Visiting Paris is a right of passage to any designer. Known throughout history as a haven for artists, creatives, poets, writers, leaders, revolutionaries - it a has a magnetic pull. Like a tiny arrow on a compass, one feels that no matter where they are in the world, they are always and eventually drawn to this beautiful city of light.
Having visited Paris several times, we are familiar with the iconic stores that any good designer knows are a must-visit: Merci, Bon Marche, Colette. However, in this post, we thought we would share a few places that might not be so familiar to those of you who love Paris as much as we do.
Discover | Paris Flea Market, Saint Ouen, 18th arrond.
The Marché aux Puces is the world’s largest (and some say oldest) flea market – 15 markets, 3,000 shops, and everything for sale, from vintage clothes to refined 1600’s furniture and religious art of 800 years ago. What started as a rag-and-bone shantytown outside the city in the 1860's, has been organized into a series of enclosed villages, some entirely covered and others with open-air streets and covered boutiques for the antique dealers. South of the market sprawls the canvas-covered part where cheaply made clothes, fake Nikes, and pushy vendors set up shop with modern-day trinkets. Brave the southern half of the market and make your way to the inner areas of the north. Of the 15 markets, our favorites are Vernaison and Serpette. These two have charming shopfronts and maze-like alleyways that give the impression that behind every turn is a hidden treasure.
Classic cafés line the sidewalks of Paris. Two-seater tables face the street where the locals sip on drinks and watch the crowds stroll by. Chic, food-forward restaurants with creative chefs and sleek decor are dotted throughout the city. Josselin is unlike either of these.
A rustic, crowded, loud, and boisterous restaurant with a line out the door most nights, Josselin is a fantastic crêperie in the middle of Paris. Do not be fooled into thinking this is a tourist trap - it is a restaurant full of locals who are looking for a good, down-to-earth, simple, and delicious meal. The menu is limited and coincidently gluten-free, they only serve sweet or savory buckwheat crêpes and a few kinds of cider. The simplicity of the dishes is deceiving; they are incredibly rich, buttery, and filling. Cider is served in handmade local pitchers, that we wanted to source and bring home, and the crepes are served in a mishmash of old plates and silverware, adding to the charm. Packed into the room, elbow to elbow with other patrons, the people-watching is ideal. The dance between the tiny kitchen and front-of-house staff is quite entertaining as well.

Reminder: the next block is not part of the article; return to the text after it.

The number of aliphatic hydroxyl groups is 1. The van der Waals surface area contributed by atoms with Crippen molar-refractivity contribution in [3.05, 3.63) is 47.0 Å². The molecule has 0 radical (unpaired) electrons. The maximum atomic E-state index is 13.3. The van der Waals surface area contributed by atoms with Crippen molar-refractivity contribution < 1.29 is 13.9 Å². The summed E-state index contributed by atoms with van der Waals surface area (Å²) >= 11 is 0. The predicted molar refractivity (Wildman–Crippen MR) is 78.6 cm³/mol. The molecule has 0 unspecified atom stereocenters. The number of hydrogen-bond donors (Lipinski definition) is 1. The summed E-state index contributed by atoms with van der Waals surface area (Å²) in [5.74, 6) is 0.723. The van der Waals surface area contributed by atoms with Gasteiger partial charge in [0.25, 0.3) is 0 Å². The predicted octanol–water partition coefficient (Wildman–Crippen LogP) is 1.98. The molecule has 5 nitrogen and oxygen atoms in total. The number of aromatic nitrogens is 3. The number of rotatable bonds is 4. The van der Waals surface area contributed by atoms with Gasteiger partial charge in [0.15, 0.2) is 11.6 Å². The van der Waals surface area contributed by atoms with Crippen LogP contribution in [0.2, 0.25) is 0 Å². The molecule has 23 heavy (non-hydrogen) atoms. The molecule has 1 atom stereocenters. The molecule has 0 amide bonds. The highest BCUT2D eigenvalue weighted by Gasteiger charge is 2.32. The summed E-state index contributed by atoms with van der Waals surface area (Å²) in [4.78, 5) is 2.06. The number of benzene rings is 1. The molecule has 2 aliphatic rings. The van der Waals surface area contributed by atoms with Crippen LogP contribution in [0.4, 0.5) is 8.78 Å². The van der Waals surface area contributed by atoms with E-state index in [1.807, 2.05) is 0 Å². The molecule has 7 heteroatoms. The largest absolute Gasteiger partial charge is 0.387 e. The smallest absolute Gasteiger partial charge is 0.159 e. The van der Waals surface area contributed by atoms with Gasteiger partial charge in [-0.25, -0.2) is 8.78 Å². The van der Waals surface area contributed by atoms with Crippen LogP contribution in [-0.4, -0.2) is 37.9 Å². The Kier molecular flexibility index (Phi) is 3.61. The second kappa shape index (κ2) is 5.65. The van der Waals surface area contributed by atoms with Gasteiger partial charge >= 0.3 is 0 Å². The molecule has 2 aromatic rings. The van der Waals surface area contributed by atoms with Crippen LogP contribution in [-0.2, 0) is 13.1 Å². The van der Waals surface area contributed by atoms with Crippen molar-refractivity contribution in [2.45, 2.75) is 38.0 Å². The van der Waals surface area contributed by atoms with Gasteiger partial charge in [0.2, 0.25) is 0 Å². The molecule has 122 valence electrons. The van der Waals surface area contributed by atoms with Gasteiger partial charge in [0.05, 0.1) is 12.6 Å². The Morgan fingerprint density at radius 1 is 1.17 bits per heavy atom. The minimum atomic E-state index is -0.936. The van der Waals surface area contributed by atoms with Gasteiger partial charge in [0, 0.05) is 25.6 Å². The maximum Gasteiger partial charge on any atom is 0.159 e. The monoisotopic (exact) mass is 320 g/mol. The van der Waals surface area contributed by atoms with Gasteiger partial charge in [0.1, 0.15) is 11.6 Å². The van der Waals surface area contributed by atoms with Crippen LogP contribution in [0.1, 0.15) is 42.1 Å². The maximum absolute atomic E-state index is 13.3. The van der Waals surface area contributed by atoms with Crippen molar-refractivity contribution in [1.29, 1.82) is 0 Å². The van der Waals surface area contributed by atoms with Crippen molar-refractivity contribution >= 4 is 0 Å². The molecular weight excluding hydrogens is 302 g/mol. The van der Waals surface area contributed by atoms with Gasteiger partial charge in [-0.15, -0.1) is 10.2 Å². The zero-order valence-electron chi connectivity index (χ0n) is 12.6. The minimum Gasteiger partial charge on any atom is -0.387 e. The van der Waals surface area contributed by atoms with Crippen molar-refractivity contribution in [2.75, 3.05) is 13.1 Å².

Stroll | Luxembourg Gardens to Rue des Saints Peres to the Seine | 6th and 7th arrond.
The vast size of Paris can feel overwhelming to some, so much so that it seems almost mandatory to use the Metro to explore the city. However, if one can take a bit of extra time, it is quite enjoyable to walk.
One of our favorite walks takes us from the Luxembourg Gardens to the heart of Paris at the point of the Île de la Cité. Considered by many to be a favorite park for Parisians to relax, the Luxembourg Gardens and Palais were built by the mother of Louis XIII, Marie d'Medici. (Yes, she was from that line of Medici.) Designed in an Italian Renaissance style and covering 23 hectares, it is a lovely park to grab a book and relax. From there you wander up to the street that divides the 6th and 7th Arrondissements, Rue des Saints Peres, a street that is lined with high-fashion and boutique shops nicer than those you find on Saint Germain du Pres. These shops have no desire to show off or garner the attention of tourists. Rue des Saints Peres is a quiet one-way street with intimate boutiques specializing in tasteful high-end fashion, quiet sophistication, rare antiques, and beautifully tailored interiors. People come here with a purpose or desire specifically to visit these shops. Among many of our favorites are Debauve & Gallais (the most beautiful chocolatier), Sonia Rykiel, Molcini & C Dada, and Acne Studios. Half-a-mile long from beginning to end, it starts just beyond Bon Marché and ends at the Seine, directly across from the Louvre.